Applying game theory to predict the future of satellite internet

By Cassie Montgomery

Published: Jul 20, 2020 11:55:00 AM

Davide Guzzetti and Daniel Tauritz Davide Guzzetti and Daniel Tauritz

Satellite internet is the future of internet access, not only for the United States, but the rest of the world. Technology companies are actively exploring this business sector, referred to as the proliferated satellite constellations market, evaluating business models and market variables that may help or hinder their success in this new arena.

What if there was a way to predict how the satellite internet economy might play out in the years to come?

Auburn University aerospace engineering assistant professor Davide Guzzetti is working to help shed light on the potential of such an economy with a new project titled “Sat-Tycoon: Modelling Economic Competition in the Business of Mega-Constellations.” Guzzetti is collaborating with Daniel Tauritz, interim director and chief cyber AI strategist at the Auburn Cyber Research Center, whose research interests include adversarial AI.

This project, funded by the Air Force Research Laboratory, “aims at developing a zero-sum game framework to model economic competition within the business of proliferated satellite constellations to simulate the outcome of strategic decisions and acquire insight on which factors drive the success of such enterprises,” he explained.

The potential positive impact of mega-constellations cannot be overstated. Once the infrastructure is in place, ubiquitous internet access will be available around the globe.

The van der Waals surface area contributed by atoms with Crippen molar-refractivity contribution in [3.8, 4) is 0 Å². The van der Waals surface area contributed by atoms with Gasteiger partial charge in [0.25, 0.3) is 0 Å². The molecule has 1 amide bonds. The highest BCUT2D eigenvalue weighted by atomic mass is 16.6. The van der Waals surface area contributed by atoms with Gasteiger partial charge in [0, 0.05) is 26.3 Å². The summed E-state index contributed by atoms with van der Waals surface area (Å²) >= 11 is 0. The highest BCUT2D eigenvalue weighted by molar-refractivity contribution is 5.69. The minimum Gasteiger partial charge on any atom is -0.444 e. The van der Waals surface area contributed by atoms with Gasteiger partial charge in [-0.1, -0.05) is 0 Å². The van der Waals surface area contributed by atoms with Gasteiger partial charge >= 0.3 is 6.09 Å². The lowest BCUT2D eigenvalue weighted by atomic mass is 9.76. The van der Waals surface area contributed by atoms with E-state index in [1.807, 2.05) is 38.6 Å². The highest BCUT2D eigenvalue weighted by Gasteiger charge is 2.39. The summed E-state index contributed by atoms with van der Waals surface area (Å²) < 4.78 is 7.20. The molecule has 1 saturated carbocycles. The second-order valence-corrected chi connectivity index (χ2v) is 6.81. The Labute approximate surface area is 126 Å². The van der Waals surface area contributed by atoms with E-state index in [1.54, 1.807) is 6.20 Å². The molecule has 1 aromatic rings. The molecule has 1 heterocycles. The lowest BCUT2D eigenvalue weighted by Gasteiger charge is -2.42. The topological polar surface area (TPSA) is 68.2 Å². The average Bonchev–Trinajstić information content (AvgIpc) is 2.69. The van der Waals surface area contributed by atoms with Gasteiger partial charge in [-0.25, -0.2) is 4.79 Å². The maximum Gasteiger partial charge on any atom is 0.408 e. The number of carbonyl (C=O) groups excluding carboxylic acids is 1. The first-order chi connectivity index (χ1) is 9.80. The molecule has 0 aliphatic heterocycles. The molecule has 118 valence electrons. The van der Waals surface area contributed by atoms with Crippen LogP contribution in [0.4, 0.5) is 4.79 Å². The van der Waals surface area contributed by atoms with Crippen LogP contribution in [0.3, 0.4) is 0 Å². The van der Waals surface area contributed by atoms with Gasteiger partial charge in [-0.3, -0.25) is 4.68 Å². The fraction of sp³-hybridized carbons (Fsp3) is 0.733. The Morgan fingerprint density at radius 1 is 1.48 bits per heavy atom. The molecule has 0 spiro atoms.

“Insight into entry phase industry dynamics will enable better-informed decisions on strategic investments that, in turn, will benefit the entire population of the nation or even the planet,” he said. “The benefits to the population are both direct in an increase of the quality of life by this new service offering, and indirect in the increase of one’s nation’s welfare.”

Using engineering principles, Guzzetti will be applying a zero-sum game framework to work through the unknown variables in the emerging proliferated satellite constellations market.

“Dr. Guzzetti’s innovative gamification approach to model and analyze the economic market of proliferated satellite constellations, cleverly titled to pay homage to the classic game Railroad Tycoon, provides a uniquely rich environment for exploring novel business strategies through the use of adversarial AI agents to approximate the optimal game-theoretic trade-offs,” Tauritz said.

Through gamification, the goal is to be able to build upon the knowledge base for artificial intelligence algorithms, provide a framework that facilitates industry training and recruitment of personnel, test risk-taking strategies and simulate design decisions. The simulation tool will also be used for STEM education.

“In particular, the simulation can be easily transformed into a tool to educate the public on the importance of proliferated satellite constellations, expose students to engineering challenges within constellation design and present the multidisciplinary nature of the satellite industry by displaying the mutual interaction between engineering and economic factors,” Guzzetti explained.

Media Contact: Cassie Montgomery, cmontgomery@auburn.edu, 334.844.3668

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